Comment: James Malone was born in Highgate, London 1904, eldest of four. ather was carpenter and joiner, often out of work, and the family was extremely poor, frequently moving house after evictions. .Malone wrestled for Great Britain as a middle-weight in the Olympic Games of 1928 and 1932. He was interviewed on 2 and 26 March 1971, one of 444 people interviewed by Paul Thompson and his team as part of a study of the Edwardian era which resulted in Thompson’s book The Edwardians: The Remaking of British Society (London: Weidenfeld and Nicolson, 1975).

A Child in the Forest

Source: Winifred Foley, A Child in the Forest (London: BBC, 1974), p. 169

Text: It wasn’t exactly the gods; it was steps that served for both purposes. Peanut shells and sweet wrappings crackled under our feet, as Blodwen found us a space to sit. The tang of orange peel fought with tobacco and the warm body odour rising from the stalls and balcony.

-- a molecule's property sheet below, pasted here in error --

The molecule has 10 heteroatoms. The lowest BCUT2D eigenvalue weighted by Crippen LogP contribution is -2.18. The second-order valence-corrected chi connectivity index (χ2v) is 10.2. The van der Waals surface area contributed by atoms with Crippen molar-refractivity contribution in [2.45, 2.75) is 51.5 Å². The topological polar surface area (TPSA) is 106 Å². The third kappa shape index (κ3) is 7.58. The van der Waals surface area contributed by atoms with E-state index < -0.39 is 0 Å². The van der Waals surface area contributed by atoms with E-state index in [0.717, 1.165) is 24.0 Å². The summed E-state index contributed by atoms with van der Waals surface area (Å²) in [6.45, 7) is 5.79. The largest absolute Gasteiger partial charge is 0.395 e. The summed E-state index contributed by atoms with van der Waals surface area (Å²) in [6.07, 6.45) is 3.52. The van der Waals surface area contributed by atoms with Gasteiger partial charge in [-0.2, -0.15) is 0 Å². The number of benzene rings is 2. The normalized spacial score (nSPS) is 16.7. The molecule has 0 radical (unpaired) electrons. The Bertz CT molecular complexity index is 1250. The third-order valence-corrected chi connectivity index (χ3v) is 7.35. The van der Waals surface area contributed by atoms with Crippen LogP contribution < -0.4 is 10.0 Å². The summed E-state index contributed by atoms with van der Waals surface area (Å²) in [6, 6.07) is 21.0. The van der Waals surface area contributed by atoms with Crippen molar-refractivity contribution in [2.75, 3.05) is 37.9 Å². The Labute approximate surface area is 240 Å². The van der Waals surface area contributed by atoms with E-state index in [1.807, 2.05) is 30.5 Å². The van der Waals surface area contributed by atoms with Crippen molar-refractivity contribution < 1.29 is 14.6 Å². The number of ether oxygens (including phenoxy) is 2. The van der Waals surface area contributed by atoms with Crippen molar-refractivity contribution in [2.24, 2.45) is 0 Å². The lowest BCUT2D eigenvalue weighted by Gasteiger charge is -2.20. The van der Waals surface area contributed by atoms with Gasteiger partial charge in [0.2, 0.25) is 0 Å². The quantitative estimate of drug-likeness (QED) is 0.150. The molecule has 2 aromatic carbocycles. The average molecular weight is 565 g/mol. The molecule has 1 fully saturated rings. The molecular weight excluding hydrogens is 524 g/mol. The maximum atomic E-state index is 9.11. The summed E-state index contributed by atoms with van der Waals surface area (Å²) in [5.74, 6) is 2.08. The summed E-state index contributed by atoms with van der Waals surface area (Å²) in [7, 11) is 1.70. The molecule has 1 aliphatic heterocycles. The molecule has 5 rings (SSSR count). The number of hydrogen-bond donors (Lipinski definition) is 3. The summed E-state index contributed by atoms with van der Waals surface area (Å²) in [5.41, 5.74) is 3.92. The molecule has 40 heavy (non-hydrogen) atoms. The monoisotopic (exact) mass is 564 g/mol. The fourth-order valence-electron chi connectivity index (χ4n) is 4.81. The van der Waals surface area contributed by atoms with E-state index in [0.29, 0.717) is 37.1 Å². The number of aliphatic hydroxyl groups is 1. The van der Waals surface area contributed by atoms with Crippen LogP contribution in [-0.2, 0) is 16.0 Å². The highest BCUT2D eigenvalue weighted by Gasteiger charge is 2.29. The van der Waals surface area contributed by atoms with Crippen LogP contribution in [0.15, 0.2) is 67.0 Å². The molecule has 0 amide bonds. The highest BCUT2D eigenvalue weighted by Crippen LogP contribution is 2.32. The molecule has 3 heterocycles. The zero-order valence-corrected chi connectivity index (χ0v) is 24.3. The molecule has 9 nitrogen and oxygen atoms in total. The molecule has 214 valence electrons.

Between the films there were live turns, and these had just started. I was bewitched with surprise and delight; soon stolen hats, my domestic shortcomings, and even homesickness faded from my consciousness.

There was a troupe of Japanese jugglers, made exquisitely miniature and deft by the distance. Next came three trim girl dancers, tapping out their lively dancers with identical precision. I was spellbound.

Anna Rogers, the fifteen-year-old wonder girl, came next. She seemed uncannily clever. She must have been. She was only sixteen when I saw her name on a playbill in South London five years later.

‘Not bad turns this week,’ observed the sophisticated Blodwen. ‘Not bad!‘ They were magic people, so clever, so beautiful! Aladdin himself couldn’t have been more dazzled, when the Genie’s lamp transported him to the treasure cave, than I was that first night in the Olympia picture house, Shoreditch.

The film, Drums of Love, was completely lost on me. The heroine lying about on skin-covered divans, languishing for whatever it was she was missing, didn’t have my sympathy.